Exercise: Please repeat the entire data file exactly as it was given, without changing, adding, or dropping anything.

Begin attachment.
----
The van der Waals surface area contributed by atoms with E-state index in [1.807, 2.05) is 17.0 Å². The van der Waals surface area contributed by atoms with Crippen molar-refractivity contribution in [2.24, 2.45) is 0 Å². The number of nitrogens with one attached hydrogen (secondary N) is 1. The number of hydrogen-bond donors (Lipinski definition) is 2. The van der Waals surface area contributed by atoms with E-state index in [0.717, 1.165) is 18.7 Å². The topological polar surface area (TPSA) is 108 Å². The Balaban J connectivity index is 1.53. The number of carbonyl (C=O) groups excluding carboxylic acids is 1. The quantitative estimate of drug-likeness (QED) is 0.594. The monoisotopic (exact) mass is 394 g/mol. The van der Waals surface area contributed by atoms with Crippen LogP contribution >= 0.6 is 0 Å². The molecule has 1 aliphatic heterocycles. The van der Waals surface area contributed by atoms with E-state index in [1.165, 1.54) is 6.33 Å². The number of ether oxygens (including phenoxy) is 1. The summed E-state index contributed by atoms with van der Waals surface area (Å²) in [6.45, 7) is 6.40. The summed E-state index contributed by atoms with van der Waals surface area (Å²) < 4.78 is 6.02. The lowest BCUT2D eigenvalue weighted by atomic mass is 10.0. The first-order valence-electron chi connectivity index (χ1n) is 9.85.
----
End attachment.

The van der Waals surface area contributed by atoms with E-state index in [1.807, 2.05) is 17.0 Å². The van der Waals surface area contributed by atoms with Crippen molar-refractivity contribution in [2.24, 2.45) is 0 Å². The number of nitrogens with one attached hydrogen (secondary N) is 1. The number of hydrogen-bond donors (Lipinski definition) is 2. The van der Waals surface area contributed by atoms with E-state index in [0.717, 1.165) is 18.7 Å². The topological polar surface area (TPSA) is 108 Å². The Balaban J connectivity index is 1.53. The number of carbonyl (C=O) groups excluding carboxylic acids is 1. The quantitative estimate of drug-likeness (QED) is 0.594. The monoisotopic (exact) mass is 394 g/mol. The van der Waals surface area contributed by atoms with Crippen LogP contribution >= 0.6 is 0 Å². The molecule has 1 aliphatic heterocycles. The van der Waals surface area contributed by atoms with E-state index in [1.165, 1.54) is 6.33 Å². The number of ether oxygens (including phenoxy) is 1. The summed E-state index contributed by atoms with van der Waals surface area (Å²) in [6.45, 7) is 6.40. The summed E-state index contributed by atoms with van der Waals surface area (Å²) < 4.78 is 6.02. The lowest BCUT2D eigenvalue weighted by atomic mass is 10.0. The first-order valence-electron chi connectivity index (χ1n) is 9.85.